By Senator Kent Williams
During this session, the General Assembly passed the South Carolina Hemp Farming Act. This Act promotes the cultivation and processing of hemp, expands the state’s hemp industry, opens new commercial markets for farmers and businesses through the sale of hemp products, and encourages research into hemp growth and hemp products at state institutions of higher education and in the private sector.
The Hemp Farming Act addresses the use of the Cannabis sativa L. plant, with federally defined THC level for hemp, for such uses as cloth, cordage, fiber, fuel, paint, paper, particleboard, plastics, cosmetics, personal care products, food, and any product containing one or more hemp-derived cannabinoids, such as cannabidiol. Due to the 2018 Federal Farm Bill, which classifies hemp as an agricultural commodity, this Act replaces the state’s provisions for cultivating industrial hemp that were previously enacted and provides for the South Carolina Department of Agriculture to submit a state plan to the USDA for approval.
Also, this Act eliminates the limitations on the number of permits issued and the maximum acreage that could be cultivated. While these maximum limits are no longer imposed, you can only cultivate, handle, or process hemp by obtaining a license issued by the Department of Agriculture. To Obtain a license you must provide a legal description and location of fields or greenhouses; provide written consent allowing representatives of the Department of Agriculture, South Carolina Law Enforcement Division (SLED), and local law enforcement, to enter onto all premises where hemp is cultivated, processed, or stored for the purposes of conducting physical inspections, obtaining samples of hemp or hemp products, or otherwise ensuring compliance with the requirements of applicable laws and regulations; and submit to a criminal records check.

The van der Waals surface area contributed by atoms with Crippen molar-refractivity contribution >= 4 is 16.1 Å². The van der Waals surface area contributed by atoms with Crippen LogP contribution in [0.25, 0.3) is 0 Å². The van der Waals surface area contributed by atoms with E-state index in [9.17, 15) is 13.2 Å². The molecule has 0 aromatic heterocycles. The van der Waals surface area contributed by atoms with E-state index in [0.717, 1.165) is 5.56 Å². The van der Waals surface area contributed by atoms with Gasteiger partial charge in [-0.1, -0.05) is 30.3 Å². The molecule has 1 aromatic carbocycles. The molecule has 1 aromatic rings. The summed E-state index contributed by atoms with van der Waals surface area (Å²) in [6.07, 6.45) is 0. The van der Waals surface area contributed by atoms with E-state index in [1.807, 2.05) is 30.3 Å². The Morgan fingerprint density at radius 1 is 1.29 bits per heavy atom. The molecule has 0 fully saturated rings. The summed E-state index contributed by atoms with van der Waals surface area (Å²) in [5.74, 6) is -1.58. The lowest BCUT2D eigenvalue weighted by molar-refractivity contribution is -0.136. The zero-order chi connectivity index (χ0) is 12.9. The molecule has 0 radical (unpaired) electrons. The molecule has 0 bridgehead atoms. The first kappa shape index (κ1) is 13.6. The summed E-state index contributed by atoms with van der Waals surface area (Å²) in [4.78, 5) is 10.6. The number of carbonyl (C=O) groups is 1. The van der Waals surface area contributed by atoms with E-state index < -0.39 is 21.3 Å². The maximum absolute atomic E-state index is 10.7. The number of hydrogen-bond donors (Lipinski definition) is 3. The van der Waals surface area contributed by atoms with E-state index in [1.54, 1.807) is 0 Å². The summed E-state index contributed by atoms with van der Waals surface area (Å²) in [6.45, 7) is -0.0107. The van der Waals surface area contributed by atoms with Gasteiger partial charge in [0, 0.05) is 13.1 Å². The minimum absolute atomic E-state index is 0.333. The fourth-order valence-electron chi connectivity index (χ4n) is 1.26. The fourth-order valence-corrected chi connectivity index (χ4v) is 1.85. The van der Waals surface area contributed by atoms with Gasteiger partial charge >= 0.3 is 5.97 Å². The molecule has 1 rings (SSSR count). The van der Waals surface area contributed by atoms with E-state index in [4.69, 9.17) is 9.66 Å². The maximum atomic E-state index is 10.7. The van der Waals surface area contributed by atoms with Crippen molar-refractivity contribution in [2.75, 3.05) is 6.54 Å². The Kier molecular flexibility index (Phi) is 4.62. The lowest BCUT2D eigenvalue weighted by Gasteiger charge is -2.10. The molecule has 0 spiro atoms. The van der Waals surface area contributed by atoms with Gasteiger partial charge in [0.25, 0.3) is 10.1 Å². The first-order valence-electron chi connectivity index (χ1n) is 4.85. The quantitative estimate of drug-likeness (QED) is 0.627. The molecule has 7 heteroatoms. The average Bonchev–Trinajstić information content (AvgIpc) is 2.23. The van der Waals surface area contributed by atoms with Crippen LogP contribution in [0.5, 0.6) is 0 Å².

The South Carolina Department of Agriculture is authorized to issue licenses to all those who applied in 2019 and met the licensing criteria but were denied solely because the department had already issued the legally permitted number of licenses for the year. However, anyone that has been convicted of a felony, a drug-related misdemeanor, or drug related violation ten years prior to the submission of an application is not eligible to obtain a license.
As with all matters concerning state government, I want to hear your opinions and suggestions concerning these issues. Please contact me in my Columbia office located at 608 Gressette Office Building. You can reach me, or a member of my staff in Columbia at (803) 212-6000 or by fax at (803) 212-6011. My district office is located at 2523 East Highway 76, Marion, SC 29571, the phone number is (843) 423-8237 and the fax number is (843) 431-6049. You may also email me at [email protected] My business phone is (843) 423-3904.
Please use this information to write, call or email me with your suggestions and concerns regarding issues before the Senate and in our community.
By Senator Kent Williams